To balance two adjacent images, one is chosen as the reference image and the other is the secondary image. A correlation matrix C is determined using, for example, the following process. Let V be a 3×1 vector representing the values (R, G and B) of a pixel:
A correlation matrix C may be derived as:
where FR=AvgIr/AvgIn; AvgIr=Red average intensity of overlapped region in reference image; AvgIn=Red average intensity of overlapped region in new image; and FG and FB are similarly derived.
The correlation matrix scales pixel values of the secondary image so that the average intensity of the overlapping area of the secondary image becomes identical to the average intensity of the overlapping area of the reference image. The second image can be balanced to the reference image by multiplying its pixel values by the correlation matrix.
Thus, in one embodiment of a balancing process according to the present invention, a center image is considered the reference image. The reference image is first copied to the compound image (or mosaic). Overlapping areas between the reference image and an adjoining image (e.g., the near left image) are correlated to compute a balancing correlation matrix (BCM). The BCM will be multiplied with vectors representing pixels of the adjoining image to make the intensity of the overlapping area identical in both images. One embodiment of this relationship may be expressed as:
Let I(center)=Average intensity of overlapping area in center image;
I(adjoining)=Average intensity of overlap in adjoining image; then
The balancing factor for each color channel (i.e., red, green and blue) is independently computed. These three values form the diagonal of the BCM, with the other elements being zeros. The now-balanced adjoining image is copied to the mosaic. Smooth transitioning at the border of the copied image is providing by “feathering” with a mask. This mask has the same dimension as the adjoining image and comprises a number of elements. Each element in the mask indicates the weight of the corresponding adjoining image pixel in the mosaic. The weight is zero for pixels at the boundary (i.e. the output value is taken from the reference image), and increases gradually in the direction of the adjoining image until it becomes unity—after a chosen blending width has been reached. Beyond the blending area, the mosaic will be entirely determined by the pixels of the adjoining image. Similarly, the overlaps between all the other constituent input images are analyzed and processed to compute the correlation matrix and to balance the intensities of the images.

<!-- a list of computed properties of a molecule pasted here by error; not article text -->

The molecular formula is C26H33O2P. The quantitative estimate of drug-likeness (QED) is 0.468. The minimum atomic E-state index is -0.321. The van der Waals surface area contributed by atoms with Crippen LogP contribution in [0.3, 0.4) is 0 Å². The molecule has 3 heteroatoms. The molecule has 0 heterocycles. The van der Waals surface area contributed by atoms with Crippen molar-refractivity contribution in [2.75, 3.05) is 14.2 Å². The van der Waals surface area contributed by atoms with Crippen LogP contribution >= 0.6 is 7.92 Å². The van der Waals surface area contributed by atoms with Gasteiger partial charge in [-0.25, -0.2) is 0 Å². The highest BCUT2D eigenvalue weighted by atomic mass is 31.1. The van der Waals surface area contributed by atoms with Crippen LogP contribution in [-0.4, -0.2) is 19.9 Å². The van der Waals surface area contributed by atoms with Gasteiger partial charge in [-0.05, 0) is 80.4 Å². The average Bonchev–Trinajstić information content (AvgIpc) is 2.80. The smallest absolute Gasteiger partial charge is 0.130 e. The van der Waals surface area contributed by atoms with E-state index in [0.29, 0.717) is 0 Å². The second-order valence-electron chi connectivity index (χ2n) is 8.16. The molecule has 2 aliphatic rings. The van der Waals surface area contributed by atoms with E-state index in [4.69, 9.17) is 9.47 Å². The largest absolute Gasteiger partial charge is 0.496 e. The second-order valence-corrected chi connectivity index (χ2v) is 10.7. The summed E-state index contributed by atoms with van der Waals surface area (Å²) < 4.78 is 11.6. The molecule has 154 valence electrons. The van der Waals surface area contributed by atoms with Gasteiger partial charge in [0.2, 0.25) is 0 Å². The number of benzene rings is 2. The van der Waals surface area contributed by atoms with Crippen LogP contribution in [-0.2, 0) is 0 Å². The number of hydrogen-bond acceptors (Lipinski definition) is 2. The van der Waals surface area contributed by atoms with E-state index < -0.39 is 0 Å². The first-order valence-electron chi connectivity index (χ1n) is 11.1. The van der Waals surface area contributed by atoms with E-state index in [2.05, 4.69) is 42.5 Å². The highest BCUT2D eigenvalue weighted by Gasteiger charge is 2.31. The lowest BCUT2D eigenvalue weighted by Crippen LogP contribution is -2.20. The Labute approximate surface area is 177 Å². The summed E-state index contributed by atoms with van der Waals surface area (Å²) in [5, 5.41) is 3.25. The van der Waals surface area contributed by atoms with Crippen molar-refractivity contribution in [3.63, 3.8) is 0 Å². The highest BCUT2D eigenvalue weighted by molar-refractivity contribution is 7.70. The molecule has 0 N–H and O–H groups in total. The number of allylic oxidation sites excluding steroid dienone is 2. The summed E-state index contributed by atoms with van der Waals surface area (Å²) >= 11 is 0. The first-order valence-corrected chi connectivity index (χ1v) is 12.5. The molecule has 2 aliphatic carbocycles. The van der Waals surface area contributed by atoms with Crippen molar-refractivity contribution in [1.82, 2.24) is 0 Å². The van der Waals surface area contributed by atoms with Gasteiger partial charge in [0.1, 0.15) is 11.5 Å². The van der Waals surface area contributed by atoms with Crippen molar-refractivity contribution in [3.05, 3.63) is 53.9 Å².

Referring now to
Once mosaics similar to mosaic 600 have been generated, they too can be mosaiced together to form larger mosaic images representative of particular flight lines (“strips”). Initially, a mosaic image at one end of a flight line is imaged to a strip. Then, the next sequential mosaic along the flight line is imaged to the strip. However, to avoid a visible seam at the border between the two mosaics, the imaging involves more than a mere overlaying operation. In a fashion similar to the initial generation of a mosaic, a correlation matrix for the new input mosaic is computed by correlating average intensities in the overlap between input mosaics. Unlike the initial generation of the mosaics, however, this matrix is not used to modify pixel intensity of the entire new strip. Instead, its initial values are only used on pixels at borders. Then non-zero matrix elements are increased or decreased gradually to unity for pixels farther away from the border. When a certain transitioning distance has been reached, the matrix elements become unity and the pixels are no longer modified. Thus, a gradient is created in the transitioning area starting at the border and ending at a certain distance from the border. Beyond the transitioning area, the new mosaic is imaged to the strip without modification to pixel values.
A correlation matrix is determined using, for example, the following process and reference to
Let h be the transition width of region 708, and y be the along-track 706 distance from the boundary 710 of the overlapped region to a point A, whose pixel values are represented by V.
Let C be the correlation matrix:
The balanced value of V, called V′ is:
V′=[y/h.I+(1−y/h).C]×V, for 0<y<h;
V′=V, for y>=h;
Where I is the identity matrix
Note that the “feathering” technique is also used in combination with the gradient to minimize seam visibility.
When mosaics are long, differences in intensity at the overlap may change from one end of the mosaic to the other. Computing a single correlation matrix to avoid creating visible seams may not be possible. The mosaic can be divided into a number of segments corresponding to the position of the original input images 402-410 that make up the mosaic. The process described above is applied to each segment separately to provide better local color consistency.
Under this refined algorithm, pixels at the border of two segments may create vertical seams (assuming north-south flight lines). To avoid this problem, balancing factors for pixels in this area have to be “transitioned” from that of one segment to the other. This is explained now with reference to